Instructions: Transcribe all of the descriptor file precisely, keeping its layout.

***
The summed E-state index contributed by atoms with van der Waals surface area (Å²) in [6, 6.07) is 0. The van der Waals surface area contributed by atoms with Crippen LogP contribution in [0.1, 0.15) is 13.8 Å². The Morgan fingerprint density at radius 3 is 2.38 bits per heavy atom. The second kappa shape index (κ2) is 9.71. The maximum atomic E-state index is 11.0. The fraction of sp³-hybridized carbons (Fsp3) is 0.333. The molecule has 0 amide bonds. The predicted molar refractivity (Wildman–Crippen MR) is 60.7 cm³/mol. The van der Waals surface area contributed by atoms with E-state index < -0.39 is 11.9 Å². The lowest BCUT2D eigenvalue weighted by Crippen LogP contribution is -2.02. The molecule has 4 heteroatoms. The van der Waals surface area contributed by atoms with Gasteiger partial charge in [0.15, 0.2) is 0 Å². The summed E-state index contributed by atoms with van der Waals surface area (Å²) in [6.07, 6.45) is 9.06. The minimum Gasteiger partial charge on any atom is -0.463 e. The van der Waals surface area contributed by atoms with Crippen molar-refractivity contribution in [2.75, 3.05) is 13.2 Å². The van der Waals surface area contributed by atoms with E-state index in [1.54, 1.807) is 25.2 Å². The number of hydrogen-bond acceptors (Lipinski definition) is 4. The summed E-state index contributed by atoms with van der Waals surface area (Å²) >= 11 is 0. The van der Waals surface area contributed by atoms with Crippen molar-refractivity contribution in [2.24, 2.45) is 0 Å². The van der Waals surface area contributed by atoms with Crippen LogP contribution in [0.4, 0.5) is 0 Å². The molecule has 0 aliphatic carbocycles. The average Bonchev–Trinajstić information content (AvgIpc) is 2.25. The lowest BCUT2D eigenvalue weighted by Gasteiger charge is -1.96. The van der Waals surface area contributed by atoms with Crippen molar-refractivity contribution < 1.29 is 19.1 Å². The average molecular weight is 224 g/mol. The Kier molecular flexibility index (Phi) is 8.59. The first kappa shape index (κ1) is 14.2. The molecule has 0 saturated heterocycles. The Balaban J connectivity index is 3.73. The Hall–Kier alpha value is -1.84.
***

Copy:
The summed E-state index contributed by atoms with van der Waals surface area (Å²) in [6, 6.07) is 0. The van der Waals surface area contributed by atoms with Crippen LogP contribution in [0.1, 0.15) is 13.8 Å². The Morgan fingerprint density at radius 3 is 2.38 bits per heavy atom. The second kappa shape index (κ2) is 9.71. The maximum atomic E-state index is 11.0. The fraction of sp³-hybridized carbons (Fsp3) is 0.333. The molecule has 0 amide bonds. The predicted molar refractivity (Wildman–Crippen MR) is 60.7 cm³/mol. The van der Waals surface area contributed by atoms with E-state index < -0.39 is 11.9 Å². The lowest BCUT2D eigenvalue weighted by Crippen LogP contribution is -2.02. The molecule has 4 heteroatoms. The van der Waals surface area contributed by atoms with Gasteiger partial charge in [0.15, 0.2) is 0 Å². The summed E-state index contributed by atoms with van der Waals surface area (Å²) in [6.07, 6.45) is 9.06. The minimum Gasteiger partial charge on any atom is -0.463 e. The van der Waals surface area contributed by atoms with Crippen molar-refractivity contribution in [2.75, 3.05) is 13.2 Å². The van der Waals surface area contributed by atoms with E-state index in [1.54, 1.807) is 25.2 Å². The number of hydrogen-bond acceptors (Lipinski definition) is 4. The summed E-state index contributed by atoms with van der Waals surface area (Å²) >= 11 is 0. The van der Waals surface area contributed by atoms with Crippen molar-refractivity contribution in [2.24, 2.45) is 0 Å². The van der Waals surface area contributed by atoms with Crippen LogP contribution in [0.4, 0.5) is 0 Å². The molecule has 0 aliphatic carbocycles. The average Bonchev–Trinajstić information content (AvgIpc) is 2.25. The lowest BCUT2D eigenvalue weighted by Gasteiger charge is -1.96. The van der Waals surface area contributed by atoms with Crippen molar-refractivity contribution < 1.29 is 19.1 Å². The average molecular weight is 224 g/mol. The Kier molecular flexibility index (Phi) is 8.59. The first kappa shape index (κ1) is 14.2. The molecule has 0 saturated heterocycles. The Balaban J connectivity index is 3.73. The Hall–Kier alpha value is -1.84.